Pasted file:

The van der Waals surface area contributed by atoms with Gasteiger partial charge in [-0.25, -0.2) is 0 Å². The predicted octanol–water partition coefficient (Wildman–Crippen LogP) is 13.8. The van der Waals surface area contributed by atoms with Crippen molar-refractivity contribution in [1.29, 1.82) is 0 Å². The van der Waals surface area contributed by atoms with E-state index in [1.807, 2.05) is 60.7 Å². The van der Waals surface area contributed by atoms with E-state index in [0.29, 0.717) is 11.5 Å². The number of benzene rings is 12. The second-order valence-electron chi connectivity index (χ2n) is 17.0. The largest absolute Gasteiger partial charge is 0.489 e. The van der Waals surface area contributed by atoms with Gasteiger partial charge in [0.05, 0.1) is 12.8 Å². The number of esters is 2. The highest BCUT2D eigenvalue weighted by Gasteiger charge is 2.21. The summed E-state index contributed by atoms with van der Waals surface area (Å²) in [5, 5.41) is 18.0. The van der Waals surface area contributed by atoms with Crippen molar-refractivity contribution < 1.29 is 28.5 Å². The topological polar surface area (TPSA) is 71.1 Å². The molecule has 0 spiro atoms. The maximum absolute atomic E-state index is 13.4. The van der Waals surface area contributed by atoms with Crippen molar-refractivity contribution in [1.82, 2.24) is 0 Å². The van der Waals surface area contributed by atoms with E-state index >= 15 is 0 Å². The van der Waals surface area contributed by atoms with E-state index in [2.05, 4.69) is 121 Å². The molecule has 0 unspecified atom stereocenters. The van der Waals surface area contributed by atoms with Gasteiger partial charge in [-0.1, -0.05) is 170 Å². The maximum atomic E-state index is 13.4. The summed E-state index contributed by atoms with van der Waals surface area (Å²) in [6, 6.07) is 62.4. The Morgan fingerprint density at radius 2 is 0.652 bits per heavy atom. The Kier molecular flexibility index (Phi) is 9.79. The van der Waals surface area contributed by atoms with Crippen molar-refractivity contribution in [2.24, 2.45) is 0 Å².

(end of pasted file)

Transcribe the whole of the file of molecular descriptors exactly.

The van der Waals surface area contributed by atoms with Gasteiger partial charge in [-0.25, -0.2) is 0 Å². The predicted octanol–water partition coefficient (Wildman–Crippen LogP) is 13.8. The van der Waals surface area contributed by atoms with Crippen molar-refractivity contribution in [1.29, 1.82) is 0 Å². The van der Waals surface area contributed by atoms with E-state index in [1.807, 2.05) is 60.7 Å². The van der Waals surface area contributed by atoms with E-state index in [0.29, 0.717) is 11.5 Å². The number of benzene rings is 12. The second-order valence-electron chi connectivity index (χ2n) is 17.0. The largest absolute Gasteiger partial charge is 0.489 e. The van der Waals surface area contributed by atoms with Gasteiger partial charge in [0.05, 0.1) is 12.8 Å². The number of esters is 2. The highest BCUT2D eigenvalue weighted by Gasteiger charge is 2.21. The summed E-state index contributed by atoms with van der Waals surface area (Å²) in [5, 5.41) is 18.0. The van der Waals surface area contributed by atoms with Crippen molar-refractivity contribution < 1.29 is 28.5 Å². The topological polar surface area (TPSA) is 71.1 Å². The molecule has 0 spiro atoms. The maximum absolute atomic E-state index is 13.4. The van der Waals surface area contributed by atoms with Crippen molar-refractivity contribution in [1.82, 2.24) is 0 Å². The van der Waals surface area contributed by atoms with E-state index >= 15 is 0 Å². The van der Waals surface area contributed by atoms with E-state index in [2.05, 4.69) is 121 Å². The molecule has 0 unspecified atom stereocenters. The van der Waals surface area contributed by atoms with Gasteiger partial charge in [-0.1, -0.05) is 170 Å². The maximum atomic E-state index is 13.4. The summed E-state index contributed by atoms with van der Waals surface area (Å²) in [6, 6.07) is 62.4. The Morgan fingerprint density at radius 2 is 0.652 bits per heavy atom. The Kier molecular flexibility index (Phi) is 9.79. The van der Waals surface area contributed by atoms with Crippen molar-refractivity contribution in [2.24, 2.45) is 0 Å².